Caitlyn Jenner, Sports Illustrated

Sports Illustrated

A lot has changed since Caitlyn Jenner walked away from the 1976 Summer Olympics an international champion. To start, her name was Bruce then and she identified publicly as a man. 

Four decades after being granted the gold, the highly famous public figure has returned to Sports Illustrated to grace the cover once again. For her last appearance on the cover nearly 40 years ago, she sported blue track shorts and a red tank top adorned with white lettering spelling out "USA," her muscular arms held triumphantly in the wind. Today, she poses on the cover in a gold sequin jumpsuit, brunette tresses cascading around her face and a red manicure framing her waist.  

"It's a picture that brings attention to this issue," she told Sports Illustrated. "That's the important thing. That's why I wore the medal."  

Caitlyn Jenner, Bruce Jenner, Vanity Fair

Annie Leibovitz for Vanity Fair

The statement can be interpreted in two different ways—is she talking about this issue of the magazine celebrating her special anniversary? Or the social issues surrounding Jenner, once the ultimate symbol of masculinity in America, now a national emblem of the LGBTQ community. 

"For those two days in July of 1976, I was the best in the world at what I did," Jenner told the magazine. "On the other hand, the decathlon was my best friend, and that was over. I lost my beard."

While the sport provided an escape for the star, Jenner says she was not pleased with the physical side effects of becoming an Olympian.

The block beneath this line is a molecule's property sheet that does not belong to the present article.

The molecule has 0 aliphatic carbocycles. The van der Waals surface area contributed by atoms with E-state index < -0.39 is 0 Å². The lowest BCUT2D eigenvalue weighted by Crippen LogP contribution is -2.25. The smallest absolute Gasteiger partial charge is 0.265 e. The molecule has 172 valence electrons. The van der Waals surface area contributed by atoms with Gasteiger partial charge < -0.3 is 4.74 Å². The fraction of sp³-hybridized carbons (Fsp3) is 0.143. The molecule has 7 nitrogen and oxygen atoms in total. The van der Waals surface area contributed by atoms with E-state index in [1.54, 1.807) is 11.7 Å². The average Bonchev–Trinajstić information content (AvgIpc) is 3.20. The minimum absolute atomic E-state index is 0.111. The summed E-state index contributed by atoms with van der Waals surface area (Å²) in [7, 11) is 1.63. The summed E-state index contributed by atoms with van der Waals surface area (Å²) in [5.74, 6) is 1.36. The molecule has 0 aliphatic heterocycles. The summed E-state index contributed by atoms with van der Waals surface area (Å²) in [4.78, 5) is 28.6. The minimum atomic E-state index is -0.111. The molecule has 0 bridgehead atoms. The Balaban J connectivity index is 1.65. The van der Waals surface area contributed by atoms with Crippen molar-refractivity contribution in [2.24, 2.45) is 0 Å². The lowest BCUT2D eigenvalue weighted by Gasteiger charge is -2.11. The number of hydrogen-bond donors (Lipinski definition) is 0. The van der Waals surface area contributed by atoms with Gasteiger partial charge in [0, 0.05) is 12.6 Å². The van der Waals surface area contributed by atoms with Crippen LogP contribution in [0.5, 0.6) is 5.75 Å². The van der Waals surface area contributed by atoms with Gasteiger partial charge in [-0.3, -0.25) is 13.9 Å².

"It disgusted me. I was big and thick and masculine. The rest of the world thought it was this Greek god kind of body. I hated it. But it's what I was given, so I just tried to do the best I could with it."

"Being a macho male was a way for me to try to convince myself that the woman living inside of me really isn't living inside me," she continued. "Obviously, it didn't work." 

Caitlyn Jenner, ESPY Awards

Kevin Winter/Getty Images

In fact, it seems no better metaphor can be found in this interview for her past and present life converging than the fact that Jenner keeps the medal in her bathroom nail drawer. While she is immensely proud of her athletic career, Jenner's second act makes her feel like she's serving a greater good. 

"Sports. It's not real life," she said. "You go out there, you work hard, you train your ass off, win the Games. I'm very proud of that part of my life. And it's not like I just want to throw it out. It's part of who I am. What I'm dealing with now, this is about who you are as a human being. What did I do for the world in 1976, besides maybe getting a few people to exercise a little bit? I didn't make a difference in the world."

Olympics in Pop Culture, Bruce Jenner, Wheaties box


According to Jenner, had she not became an Olympian with the celebrity power that followed, she would not have had the same kind of social influence 40 years later. 

"Certainly life would have been different. The gender issues, I was never getting away from. But things would have been different," Jenner reflected. "I would hope I would be doing some of the things I'm doing today, but certainly not on the same scale."

Though Bruce Jenner is no longer a member of present American society, he represents something important for Caitlyn. 

"I loved Bruce… I still love him today. I like what he did and the way he set an example for hard work and dedication. I'm proud of that part of my life. But this woman was living inside me, all my life, and it reached the point where I had to let her live and put Bruce inside," she admitted. "And I am happier, these last 12 months, than I've ever been in my life."

NBC will begin broadcasting the Summer Olympic games on Aug. 5.

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